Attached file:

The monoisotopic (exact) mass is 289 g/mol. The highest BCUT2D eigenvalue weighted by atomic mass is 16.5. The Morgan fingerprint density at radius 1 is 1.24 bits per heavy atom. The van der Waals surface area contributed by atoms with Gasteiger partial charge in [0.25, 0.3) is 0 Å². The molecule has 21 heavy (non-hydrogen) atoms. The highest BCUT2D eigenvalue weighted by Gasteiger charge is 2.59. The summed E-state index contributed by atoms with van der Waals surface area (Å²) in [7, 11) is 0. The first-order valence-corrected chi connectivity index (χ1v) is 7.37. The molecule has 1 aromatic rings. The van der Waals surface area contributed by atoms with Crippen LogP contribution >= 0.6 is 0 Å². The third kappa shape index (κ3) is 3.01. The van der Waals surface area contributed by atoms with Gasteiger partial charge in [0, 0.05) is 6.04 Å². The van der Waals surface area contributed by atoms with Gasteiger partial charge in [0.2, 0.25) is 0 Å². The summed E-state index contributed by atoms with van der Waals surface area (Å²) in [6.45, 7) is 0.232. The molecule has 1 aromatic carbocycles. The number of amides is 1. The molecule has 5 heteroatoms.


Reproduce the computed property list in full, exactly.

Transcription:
The monoisotopic (exact) mass is 289 g/mol. The highest BCUT2D eigenvalue weighted by atomic mass is 16.5. The Morgan fingerprint density at radius 1 is 1.24 bits per heavy atom. The van der Waals surface area contributed by atoms with Gasteiger partial charge in [0.25, 0.3) is 0 Å². The molecule has 21 heavy (non-hydrogen) atoms. The highest BCUT2D eigenvalue weighted by Gasteiger charge is 2.59. The summed E-state index contributed by atoms with van der Waals surface area (Å²) in [7, 11) is 0. The first-order valence-corrected chi connectivity index (χ1v) is 7.37. The molecule has 1 aromatic rings. The van der Waals surface area contributed by atoms with Crippen LogP contribution >= 0.6 is 0 Å². The third kappa shape index (κ3) is 3.01. The van der Waals surface area contributed by atoms with Gasteiger partial charge in [0, 0.05) is 6.04 Å². The van der Waals surface area contributed by atoms with Gasteiger partial charge in [0.2, 0.25) is 0 Å². The summed E-state index contributed by atoms with van der Waals surface area (Å²) in [6.45, 7) is 0.232. The molecule has 1 aromatic carbocycles. The number of amides is 1. The molecule has 5 heteroatoms.